General prohibitions on agreements which lessen competition

Sections 27 and 28 of the Commerce Act prohibit covenants and contracts that harm competition. The main difference is that section 28 is specific to covenants, while section 27 applies to a ‘contract, arrangement or understanding’:

  • section 27 of the Act provides that no person may enter into or give effect to a contract, arrangement or understanding containing a provision that has the purpose, effect, or likely effect of substantially lessening competition in a market and
  • section 28 provides that no person may require, or give, or enforce, a covenant that has the purpose, effect, or likely effect of substantially lessening competition in a market.

These sections have the potential to cover a wider range of agreements, both:

  • those with the purpose of substantially lessening competition, which would include an intention or aim to be anti-competitive and
  • those with the effect or likely effect of substantially lessening competition, which could include those where the purpose is not to restrict competition, but which apply in such a way that it has an actual or potential restrictive effect, intended or not.

The consequence for contravention of these prohibitions is that the covenant would be unenforceable. Pecuniary penalties and other sanctions, such as damages, may also be imposed by the Court, and, on finding a contravention, the Court may vary the contract or covenant.

Grocery retailers are subject to more specific rules

In 2022, in response to the Commerce Commission’s retail grocery market study, the Commerce Act was amended to prohibit covenants which restrict the availability of suitable sites for grocery retailers [10]. It also made existing covenants unenforceable. To do this, section 28A provides that a covenant, contract, agreement, exclusivity covenant or other provision in a lease that impedes, or is likely to have the effect of impeding, the development or use of land or a site as a grocery retail store (or relevant competitor) will be deemed as having the purpose or effect of substantially reducing competition in the relevant market. By deeming these to reduce competition, it means they now contravene section 27 or 28 of the Commerce Act, without the need to assess their impact on competition.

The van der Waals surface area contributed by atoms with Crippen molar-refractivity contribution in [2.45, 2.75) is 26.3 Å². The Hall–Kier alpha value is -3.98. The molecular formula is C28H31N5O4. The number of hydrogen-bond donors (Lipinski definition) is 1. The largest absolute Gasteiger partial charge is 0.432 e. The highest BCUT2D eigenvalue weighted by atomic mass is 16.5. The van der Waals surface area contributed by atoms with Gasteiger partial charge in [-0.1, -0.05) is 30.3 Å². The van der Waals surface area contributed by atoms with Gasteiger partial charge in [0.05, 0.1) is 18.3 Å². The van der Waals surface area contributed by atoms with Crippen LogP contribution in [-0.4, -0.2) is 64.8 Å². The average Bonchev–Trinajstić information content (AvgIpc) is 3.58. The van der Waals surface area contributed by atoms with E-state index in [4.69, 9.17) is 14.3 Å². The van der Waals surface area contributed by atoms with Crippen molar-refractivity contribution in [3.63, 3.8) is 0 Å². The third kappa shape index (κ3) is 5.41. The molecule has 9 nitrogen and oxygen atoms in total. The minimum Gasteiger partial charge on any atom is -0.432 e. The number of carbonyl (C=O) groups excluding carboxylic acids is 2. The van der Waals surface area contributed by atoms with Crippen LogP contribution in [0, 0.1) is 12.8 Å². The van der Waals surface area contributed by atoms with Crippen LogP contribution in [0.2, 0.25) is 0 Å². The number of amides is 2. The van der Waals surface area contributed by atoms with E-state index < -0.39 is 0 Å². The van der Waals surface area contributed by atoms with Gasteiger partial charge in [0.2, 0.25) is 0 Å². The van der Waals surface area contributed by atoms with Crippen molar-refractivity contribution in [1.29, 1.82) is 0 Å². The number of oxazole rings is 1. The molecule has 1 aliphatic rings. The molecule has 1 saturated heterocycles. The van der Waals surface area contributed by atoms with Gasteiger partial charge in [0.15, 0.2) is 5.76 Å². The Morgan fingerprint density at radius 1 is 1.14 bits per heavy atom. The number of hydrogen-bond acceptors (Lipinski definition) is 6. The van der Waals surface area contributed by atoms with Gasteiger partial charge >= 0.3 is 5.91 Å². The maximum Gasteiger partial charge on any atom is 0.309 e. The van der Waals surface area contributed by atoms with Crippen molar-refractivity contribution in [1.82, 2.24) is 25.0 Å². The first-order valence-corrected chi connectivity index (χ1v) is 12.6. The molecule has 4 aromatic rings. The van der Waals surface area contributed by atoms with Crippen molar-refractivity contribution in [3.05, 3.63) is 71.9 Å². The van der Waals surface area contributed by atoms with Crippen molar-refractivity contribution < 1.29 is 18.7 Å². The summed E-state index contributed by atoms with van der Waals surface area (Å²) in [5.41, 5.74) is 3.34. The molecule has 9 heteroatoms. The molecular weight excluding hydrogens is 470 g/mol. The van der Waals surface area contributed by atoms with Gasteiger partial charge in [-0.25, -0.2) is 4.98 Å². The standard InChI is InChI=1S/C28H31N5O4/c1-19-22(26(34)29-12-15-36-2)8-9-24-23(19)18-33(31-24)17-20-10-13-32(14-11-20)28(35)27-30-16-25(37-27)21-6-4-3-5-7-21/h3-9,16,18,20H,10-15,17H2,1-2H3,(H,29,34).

No covenant can contain a cartel provision

Changes that came into force in April 2023 prohibit covenants that contain a ‘cartel provision’. A cartel provision is one that fixes prices, restricts output, or allocates markets for goods or services that are supplied or acquired by the parties to the covenant in competition with each other. Section 30 of the Commerce Act now makes it clear that covenants or other agreements between competitors which are intended to limit competition are not lawful.

There are some limited exceptions to these provisions, the main one being to allow for collaborative activity that does not have the dominant purpose of lessening competition.

Businesses can apply for authorisation for land agreements

Under the Commerce Act, businesses can apply to the Commission for ‘authorisation’ of an agreement or covenant that might breach the provisions of the Commerce Act which prohibit anti-competitive conduct. Authorisation allows firms to undertake conduct that would otherwise breach the Commerce Act, and the Commission will grant authorisation when it is satisfied that the public benefit of the agreement outweighs the competitive harms [11].

New Zealand’s courts have defined a public benefit as: anything of value to the community generally, any contribution to the aims pursued by the society including as one of its principal elements (in the context of trade practices legislation) the achievement of the economic goals of efficiency and progress.

Agreements and covenants prohibited under sections 27 and 28 of the Commerce Act are both included in the Commission’s authorisation regime. The Commission can authorise agreements subject to conditions and for a time period it considers appropriate, and it also has the power to vary and revoke authorisations in certain circumstances.


[7] Registration and land transfer services are delivered through an electronic workspace known as ‘Landonline’, but this document refers to the ‘Land Titles Register’ as a concept.

[8] Supplementary Information on the responsibilities of LINZ’s statutory officers(external link) —

[9] Unitary authorities such as Auckland Council or Marlborough District Council, have the functions of both a regional council and a territorial local authority; territorial local authorities are generally city and district councils (refer s5 Local Government Act 2002).

[10] Commerce (Grocery Sector Covenants) Amendment Bill(external link) — Legislation New Zealand

[11] Updated Authorisation guidelines, Commerce Commission, December 2020: 

Authorisation Guidelines December 2020(external link) — Commerce Commission New Zealand

Last updated: 17 July 2023